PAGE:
# Proof of inequality involving sums in roots with n variables

Prove that for all real numbers $x_1,...,x_n$ the following inequality holds: $$\sqrt{x_1^2+(1-x_2)^2}+...+\sqrt{x_{n-1}^2+(1-x_n)^2}+\sqrt{x_n^2+(1-x_1)^2} \ge \frac{n\sqrt{2}}{2}$$

I tried Induction on n, the base case worked, but for the induction step it ended in finding a minimum with positive Hesse-matrix(the problem was, that the Hesse-matrix was not positive. So I think, Induction is not working. The problem is how to manipulate the inequality directly, since it is difficult with the sums in the roots.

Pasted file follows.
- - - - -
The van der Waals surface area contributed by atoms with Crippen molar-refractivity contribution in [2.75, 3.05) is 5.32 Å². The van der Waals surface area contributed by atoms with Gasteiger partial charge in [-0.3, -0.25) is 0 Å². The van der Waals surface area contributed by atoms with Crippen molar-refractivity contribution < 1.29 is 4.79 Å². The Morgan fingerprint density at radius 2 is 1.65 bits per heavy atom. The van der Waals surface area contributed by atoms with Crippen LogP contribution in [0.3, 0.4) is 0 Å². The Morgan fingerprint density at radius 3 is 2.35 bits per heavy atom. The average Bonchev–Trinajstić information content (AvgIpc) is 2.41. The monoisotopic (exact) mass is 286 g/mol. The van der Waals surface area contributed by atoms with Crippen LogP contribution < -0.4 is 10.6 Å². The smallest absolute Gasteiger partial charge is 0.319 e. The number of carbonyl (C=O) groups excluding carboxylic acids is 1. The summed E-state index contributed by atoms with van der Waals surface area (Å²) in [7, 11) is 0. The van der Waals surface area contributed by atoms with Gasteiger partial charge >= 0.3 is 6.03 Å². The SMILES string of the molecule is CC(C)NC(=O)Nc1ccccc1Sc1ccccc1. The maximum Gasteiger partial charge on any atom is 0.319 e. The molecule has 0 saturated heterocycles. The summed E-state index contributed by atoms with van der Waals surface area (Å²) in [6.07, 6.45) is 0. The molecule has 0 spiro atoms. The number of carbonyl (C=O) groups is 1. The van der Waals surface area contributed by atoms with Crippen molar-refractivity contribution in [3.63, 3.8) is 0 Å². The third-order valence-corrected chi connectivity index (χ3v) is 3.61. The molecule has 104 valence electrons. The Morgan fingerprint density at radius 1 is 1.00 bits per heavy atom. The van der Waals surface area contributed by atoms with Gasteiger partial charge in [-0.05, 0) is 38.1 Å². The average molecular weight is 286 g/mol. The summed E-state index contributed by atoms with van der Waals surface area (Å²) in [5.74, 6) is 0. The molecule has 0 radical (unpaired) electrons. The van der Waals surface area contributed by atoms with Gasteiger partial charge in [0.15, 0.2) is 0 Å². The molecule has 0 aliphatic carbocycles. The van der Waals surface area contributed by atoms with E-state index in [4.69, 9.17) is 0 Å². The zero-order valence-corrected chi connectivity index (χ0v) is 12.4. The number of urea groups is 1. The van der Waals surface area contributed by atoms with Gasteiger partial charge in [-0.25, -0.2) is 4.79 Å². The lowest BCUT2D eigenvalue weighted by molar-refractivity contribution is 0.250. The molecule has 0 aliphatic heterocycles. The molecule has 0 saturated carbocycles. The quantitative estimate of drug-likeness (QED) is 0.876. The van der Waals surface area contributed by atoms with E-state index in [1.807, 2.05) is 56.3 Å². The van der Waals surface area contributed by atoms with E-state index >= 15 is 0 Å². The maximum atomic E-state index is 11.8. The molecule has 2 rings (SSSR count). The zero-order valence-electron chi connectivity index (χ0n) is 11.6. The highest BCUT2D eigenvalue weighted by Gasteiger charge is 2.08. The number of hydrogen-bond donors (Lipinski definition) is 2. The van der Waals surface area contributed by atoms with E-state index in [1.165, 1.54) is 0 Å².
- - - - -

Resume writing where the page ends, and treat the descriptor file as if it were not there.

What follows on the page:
## 2 Answers

Hint: Let $s=\sum x_i$. By Minkowsky’s inequality, LHS $\geqslant \sqrt{s^2+(n-s)^2}$. Now use CS inequality $(n^2+(n-s)^2)(1+1)\geqslant n^2$ to finish.

\begin{eqnarray*} \sqrt{\frac{\alpha^2+\beta^2}{2}} \geq \frac{\alpha+\beta}{2}. \end{eqnarray*} \begin{eqnarray*} \sqrt{x_1^2+(1-x_2)^2}+...+\sqrt{x_{n-1}^2+(1-x_n)^2}+\sqrt{x_n^2+(1-x_1)^2} \geq \frac{1}{\sqrt{2}}( x_1+1-x_2+x_2+1-x_3+\cdots+x_n+1-x_1)= \frac{n}{\sqrt{2}}. \end{eqnarray*}